Hip-hop is for, by, and about the people, while the university assumes elitism. Hip-hop is about keeping it real and being true to experience while the university regards "realness" and truth as mere social constructions.

Grandmaster Flash and the Furious Five
Furthermore, the “truth” that is revealed in rap lyrics is hardly ever born out of social constructions (except to challenge them), but rather the innate desire to express one’s story. In 1982, Grandmaster Flash and the Furious Five released their seminal song, “The Message.” This song became the bridge to the music that was being made pre-disco era, that followed the tradition of the griot, and championed the storytelling that defines the rapper’s experiences:

Broken glass everywhere
People pissing on the stairs, you know they just
Don’t care
I can’t take the smell, I can’t take the noise
Got no money to move out, I guess I got no choice
Rats in the front room, roaches in the back
Junkie’s in the alley with a baseball bat
I tried to get away, but I couldn’t get far
Cause the man with the tow-truck repossessed my car

Don’t push me, cause I’m close to the edge
I’m trying not to loose my head
It’s like a jungle sometimes, it makes me wonder
How I keep from going under

With the emergence of confessional songs, the reemergence of music as a vehicle for social change, status and community, rap began to transition from the party music associated with disco, to an art form that was able to convey the feelings and emotions of a culture rooted in the South Bronx, and spread throughout the NYC boroughs. In rapper KRS-One’s first book Ruminations [20], he states, “Rap is the verbal expression of an inner city culture known as hip-hop.” Furthermore in a recent issue of Jet Magazine, Russell Simmons claims:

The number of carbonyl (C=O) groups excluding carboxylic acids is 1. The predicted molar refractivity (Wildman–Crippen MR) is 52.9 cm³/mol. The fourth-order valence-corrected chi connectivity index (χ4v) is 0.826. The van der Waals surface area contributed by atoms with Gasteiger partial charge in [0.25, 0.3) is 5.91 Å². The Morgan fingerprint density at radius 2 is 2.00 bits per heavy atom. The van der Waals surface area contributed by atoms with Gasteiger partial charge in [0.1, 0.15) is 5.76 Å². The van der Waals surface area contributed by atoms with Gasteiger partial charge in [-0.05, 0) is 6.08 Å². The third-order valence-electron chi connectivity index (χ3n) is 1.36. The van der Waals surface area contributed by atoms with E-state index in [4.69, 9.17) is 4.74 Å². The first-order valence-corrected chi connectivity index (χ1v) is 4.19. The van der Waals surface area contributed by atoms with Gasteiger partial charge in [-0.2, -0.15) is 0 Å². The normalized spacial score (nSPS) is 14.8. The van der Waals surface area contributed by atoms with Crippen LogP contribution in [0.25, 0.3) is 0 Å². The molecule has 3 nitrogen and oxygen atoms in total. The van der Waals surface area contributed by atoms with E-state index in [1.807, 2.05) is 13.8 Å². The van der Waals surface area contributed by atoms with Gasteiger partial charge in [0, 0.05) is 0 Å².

Hip-hop has transcended beyond just music. It has become a lifestyle and/or a culture for people worldwide. Hip-hop is an attitude and hip-hop is a language in which a kid from Detroit can relate to a kid in Hong Kong. Seventy-five percent of our audience is nonblack kids. Now you have kids in Beverly Hills are now sensitive to situations in Compton.

Aside from the profound sociological affects that hip-hop culture has nationally and abroad, its implications in our literary traditions run deep. Not only are the roots of this culture traced back to the earliest civilizations, but the cornerstone of this culture, rap music, is one that is steeped in language, vernacular and form. What we are witnessing is an entire generation of young people that are not only impacted socially, economically and politically by hip-hop, but also by their alignment with the language arts that are at the core of the rap form. If the belief that “imaginative freedom can flourish amid self-imposed restrictions and that originality starts from a mastery of tradition" [21], then today’s rappers have mastered the tradition since birth. Because hip-hop is a culture, today’s emcees have grown up listening to and mastering the techniques of the form. In Brad Leithauser’s essay [22] “Metrical Literacy” he argues, “poetry is a craft which, like carpentry, requires a long apprenticeship merely to assimilate its tools.” This apprenticeship happens naturally because hip-hop is a culture, and the language of rap, is spoken from a young age. The terminology of rap has become a normal part of Black American vernacular (and now all American vernacular), and has also made its way from being considered slang, to having words included in the Oxford dictionary. Leithauser further states:

"Never before in the long line of English verse have we seen the ascendancy of generations of poets who have at no time in their careers worked seriously with form…Poets tend to resent, often rightfully, being reviewed by non-poet critics, who may not fully compass the actual ways a poem is constructed; but having once sacrificed a first-hand knowledge of poetic forms, these poets themselves are, when passing judgments on the formal masters of the past, in precisely the same position as the non-poet critics they resent."

This argument can hold true for critics of rap as well. When we examine the demands on the form of rap, we will see that rap is a highly complicated and intricate form. Along with maintaining a primarily 16 bar form, which is usually on verse consisting of 16 end rhymes, the artist also incorporates rhythm, tone, internal rhyme and meter. Professor Alim explains [23]: